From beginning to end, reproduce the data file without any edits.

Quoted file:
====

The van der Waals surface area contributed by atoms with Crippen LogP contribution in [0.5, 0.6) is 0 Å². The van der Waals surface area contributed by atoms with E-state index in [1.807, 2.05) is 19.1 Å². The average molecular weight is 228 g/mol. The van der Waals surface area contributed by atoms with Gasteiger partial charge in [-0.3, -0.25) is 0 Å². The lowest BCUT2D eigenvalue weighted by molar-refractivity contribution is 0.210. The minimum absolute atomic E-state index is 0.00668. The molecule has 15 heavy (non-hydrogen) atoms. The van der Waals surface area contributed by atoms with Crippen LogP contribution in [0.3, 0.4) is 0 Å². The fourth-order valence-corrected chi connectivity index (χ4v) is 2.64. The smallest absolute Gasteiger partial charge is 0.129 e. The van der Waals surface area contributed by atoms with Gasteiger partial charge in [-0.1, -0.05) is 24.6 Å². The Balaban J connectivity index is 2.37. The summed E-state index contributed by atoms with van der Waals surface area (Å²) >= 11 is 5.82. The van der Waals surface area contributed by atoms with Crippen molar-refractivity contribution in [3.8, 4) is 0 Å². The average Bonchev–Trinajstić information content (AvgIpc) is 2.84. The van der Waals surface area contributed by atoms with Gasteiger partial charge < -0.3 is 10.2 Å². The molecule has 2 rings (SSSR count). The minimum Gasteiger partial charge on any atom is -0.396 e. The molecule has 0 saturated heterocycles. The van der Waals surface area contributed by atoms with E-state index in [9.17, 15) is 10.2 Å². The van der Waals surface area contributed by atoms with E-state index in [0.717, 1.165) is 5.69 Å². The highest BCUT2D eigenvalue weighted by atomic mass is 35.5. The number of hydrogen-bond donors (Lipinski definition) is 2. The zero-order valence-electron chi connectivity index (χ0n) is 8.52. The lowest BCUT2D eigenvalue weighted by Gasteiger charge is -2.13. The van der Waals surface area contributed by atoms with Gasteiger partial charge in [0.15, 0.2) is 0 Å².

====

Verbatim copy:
The van der Waals surface area contributed by atoms with Crippen LogP contribution in [0.5, 0.6) is 0 Å². The van der Waals surface area contributed by atoms with E-state index in [1.807, 2.05) is 19.1 Å². The average molecular weight is 228 g/mol. The van der Waals surface area contributed by atoms with Gasteiger partial charge in [-0.3, -0.25) is 0 Å². The lowest BCUT2D eigenvalue weighted by molar-refractivity contribution is 0.210. The minimum absolute atomic E-state index is 0.00668. The molecule has 15 heavy (non-hydrogen) atoms. The van der Waals surface area contributed by atoms with Crippen LogP contribution in [0.3, 0.4) is 0 Å². The fourth-order valence-corrected chi connectivity index (χ4v) is 2.64. The smallest absolute Gasteiger partial charge is 0.129 e. The van der Waals surface area contributed by atoms with Gasteiger partial charge in [-0.1, -0.05) is 24.6 Å². The Balaban J connectivity index is 2.37. The summed E-state index contributed by atoms with van der Waals surface area (Å²) >= 11 is 5.82. The van der Waals surface area contributed by atoms with Crippen molar-refractivity contribution in [3.8, 4) is 0 Å². The average Bonchev–Trinajstić information content (AvgIpc) is 2.84. The van der Waals surface area contributed by atoms with Gasteiger partial charge < -0.3 is 10.2 Å². The molecule has 2 rings (SSSR count). The minimum Gasteiger partial charge on any atom is -0.396 e. The molecule has 0 saturated heterocycles. The van der Waals surface area contributed by atoms with E-state index in [9.17, 15) is 10.2 Å². The van der Waals surface area contributed by atoms with E-state index in [0.717, 1.165) is 5.69 Å². The highest BCUT2D eigenvalue weighted by atomic mass is 35.5. The number of hydrogen-bond donors (Lipinski definition) is 2. The zero-order valence-electron chi connectivity index (χ0n) is 8.52. The lowest BCUT2D eigenvalue weighted by Gasteiger charge is -2.13. The van der Waals surface area contributed by atoms with Gasteiger partial charge in [0.15, 0.2) is 0 Å².